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Aboriginal child welfare system needs reform says BCGEU report

The BC Government Employees Union is sounding the alarm bells about the Province’s Aboriginal Child Welfare System.

BCGEU President Stephanie Smith says the system is made up of a patchwork of different groups.

“There isn’t an overarching framework. That results in serious administrative complexity. There are historical and cultural factors, lack of funding and insufficient staffing levels.”

The BCGEU says more than half of the 8,100 children government care are Aboriginal. The reports also states roughly one in five Aboriginal children will require at least some level of care from B.C.’s child welfare system during their lifetime.

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Smith says many frontline workers are too short-staffed to deal with the unique cultural complexities of first nations children.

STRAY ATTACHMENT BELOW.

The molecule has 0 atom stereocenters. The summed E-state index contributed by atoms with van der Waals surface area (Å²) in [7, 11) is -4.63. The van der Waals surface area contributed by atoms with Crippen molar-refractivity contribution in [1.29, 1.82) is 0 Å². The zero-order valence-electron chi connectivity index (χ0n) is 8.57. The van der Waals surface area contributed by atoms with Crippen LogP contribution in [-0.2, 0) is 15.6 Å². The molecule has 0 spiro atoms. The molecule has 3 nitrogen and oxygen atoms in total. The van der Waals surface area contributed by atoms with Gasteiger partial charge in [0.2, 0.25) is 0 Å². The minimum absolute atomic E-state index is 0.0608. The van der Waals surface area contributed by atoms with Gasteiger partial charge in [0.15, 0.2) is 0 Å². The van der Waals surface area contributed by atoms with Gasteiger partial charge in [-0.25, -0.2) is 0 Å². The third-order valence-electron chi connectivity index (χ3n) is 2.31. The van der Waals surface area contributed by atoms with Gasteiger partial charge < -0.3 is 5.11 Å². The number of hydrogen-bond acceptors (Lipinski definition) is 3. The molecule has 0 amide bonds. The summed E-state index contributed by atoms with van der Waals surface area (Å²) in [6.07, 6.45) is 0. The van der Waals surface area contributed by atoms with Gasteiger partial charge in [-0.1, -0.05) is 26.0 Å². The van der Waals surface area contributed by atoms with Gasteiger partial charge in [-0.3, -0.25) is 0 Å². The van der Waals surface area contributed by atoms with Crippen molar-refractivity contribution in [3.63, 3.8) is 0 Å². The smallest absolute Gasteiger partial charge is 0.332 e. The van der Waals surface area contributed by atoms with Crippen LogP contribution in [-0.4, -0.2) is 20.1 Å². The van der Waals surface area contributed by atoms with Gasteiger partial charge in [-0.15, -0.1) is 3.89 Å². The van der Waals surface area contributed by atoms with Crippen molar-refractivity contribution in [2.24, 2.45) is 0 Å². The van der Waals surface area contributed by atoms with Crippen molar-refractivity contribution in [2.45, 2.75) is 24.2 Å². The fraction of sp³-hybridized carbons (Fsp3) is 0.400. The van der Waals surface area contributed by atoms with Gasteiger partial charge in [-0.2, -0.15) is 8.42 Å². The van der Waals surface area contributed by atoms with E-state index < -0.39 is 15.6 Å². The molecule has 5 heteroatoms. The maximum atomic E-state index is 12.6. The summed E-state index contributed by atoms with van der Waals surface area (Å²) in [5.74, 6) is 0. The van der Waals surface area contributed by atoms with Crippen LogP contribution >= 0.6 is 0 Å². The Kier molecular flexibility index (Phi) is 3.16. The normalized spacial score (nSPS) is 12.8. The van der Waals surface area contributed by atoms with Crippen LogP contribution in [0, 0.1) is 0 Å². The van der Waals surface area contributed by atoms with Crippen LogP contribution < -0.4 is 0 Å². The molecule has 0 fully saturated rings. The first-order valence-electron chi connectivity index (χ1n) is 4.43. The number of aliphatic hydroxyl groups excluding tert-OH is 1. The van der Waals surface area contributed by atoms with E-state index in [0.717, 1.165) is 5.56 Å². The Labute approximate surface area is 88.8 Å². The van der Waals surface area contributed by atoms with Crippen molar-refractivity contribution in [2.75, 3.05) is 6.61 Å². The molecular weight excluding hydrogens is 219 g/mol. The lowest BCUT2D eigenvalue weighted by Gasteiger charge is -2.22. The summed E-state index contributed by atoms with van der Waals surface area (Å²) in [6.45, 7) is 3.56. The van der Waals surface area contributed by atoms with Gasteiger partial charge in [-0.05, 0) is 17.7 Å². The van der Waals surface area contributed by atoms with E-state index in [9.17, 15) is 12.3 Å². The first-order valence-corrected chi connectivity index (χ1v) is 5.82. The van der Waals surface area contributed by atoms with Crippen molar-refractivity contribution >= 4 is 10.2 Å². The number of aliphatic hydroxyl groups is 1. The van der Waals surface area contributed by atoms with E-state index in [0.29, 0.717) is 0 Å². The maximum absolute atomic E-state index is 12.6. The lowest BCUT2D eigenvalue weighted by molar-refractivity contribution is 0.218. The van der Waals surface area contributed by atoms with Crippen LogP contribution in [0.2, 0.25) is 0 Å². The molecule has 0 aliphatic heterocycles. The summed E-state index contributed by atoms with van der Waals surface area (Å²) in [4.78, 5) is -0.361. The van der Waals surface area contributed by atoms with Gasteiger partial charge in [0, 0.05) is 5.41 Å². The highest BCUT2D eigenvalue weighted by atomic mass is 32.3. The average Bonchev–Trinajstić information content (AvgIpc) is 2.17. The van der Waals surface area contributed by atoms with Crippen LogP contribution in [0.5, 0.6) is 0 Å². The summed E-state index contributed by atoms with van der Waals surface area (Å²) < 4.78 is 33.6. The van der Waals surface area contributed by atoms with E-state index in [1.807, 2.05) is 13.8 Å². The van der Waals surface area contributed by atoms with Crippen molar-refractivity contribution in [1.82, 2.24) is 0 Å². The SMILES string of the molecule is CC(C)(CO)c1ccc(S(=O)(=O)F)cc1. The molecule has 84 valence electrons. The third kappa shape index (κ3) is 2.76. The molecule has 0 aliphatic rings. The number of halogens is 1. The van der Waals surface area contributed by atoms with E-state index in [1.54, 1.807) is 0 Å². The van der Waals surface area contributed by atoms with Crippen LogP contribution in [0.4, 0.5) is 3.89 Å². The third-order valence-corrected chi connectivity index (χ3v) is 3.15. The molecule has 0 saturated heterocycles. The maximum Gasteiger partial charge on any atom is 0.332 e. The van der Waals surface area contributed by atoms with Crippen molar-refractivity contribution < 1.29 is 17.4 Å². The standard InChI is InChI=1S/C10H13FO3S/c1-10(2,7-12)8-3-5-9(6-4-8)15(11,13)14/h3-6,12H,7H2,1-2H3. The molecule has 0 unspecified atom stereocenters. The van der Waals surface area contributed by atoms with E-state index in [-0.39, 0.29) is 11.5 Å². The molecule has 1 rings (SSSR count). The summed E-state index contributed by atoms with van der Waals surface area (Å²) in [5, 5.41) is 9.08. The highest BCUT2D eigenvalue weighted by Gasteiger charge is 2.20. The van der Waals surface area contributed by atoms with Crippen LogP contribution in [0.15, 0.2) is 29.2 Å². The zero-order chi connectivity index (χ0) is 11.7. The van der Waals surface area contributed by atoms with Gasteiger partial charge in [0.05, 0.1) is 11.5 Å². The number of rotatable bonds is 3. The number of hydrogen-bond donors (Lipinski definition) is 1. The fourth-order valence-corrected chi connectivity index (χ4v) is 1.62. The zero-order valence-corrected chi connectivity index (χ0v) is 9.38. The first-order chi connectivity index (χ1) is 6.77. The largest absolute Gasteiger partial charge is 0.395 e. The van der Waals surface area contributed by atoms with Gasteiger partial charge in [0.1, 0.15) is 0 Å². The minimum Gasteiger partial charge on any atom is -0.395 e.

“Workers in the sector are often dealing with not just individual children, but the extended family and in some cases the entire community.”

She added the cases with a child on reserve adds a whole other layer of bureaucracy as the federal government then has some jurisdiction.

The report makes 7 recommendations, one of which is a discussion which brings all the working agencies to one table to improve communication and working relationships.

The full report can be read here.

(Files from MY PRINCE GEORGE NOW)

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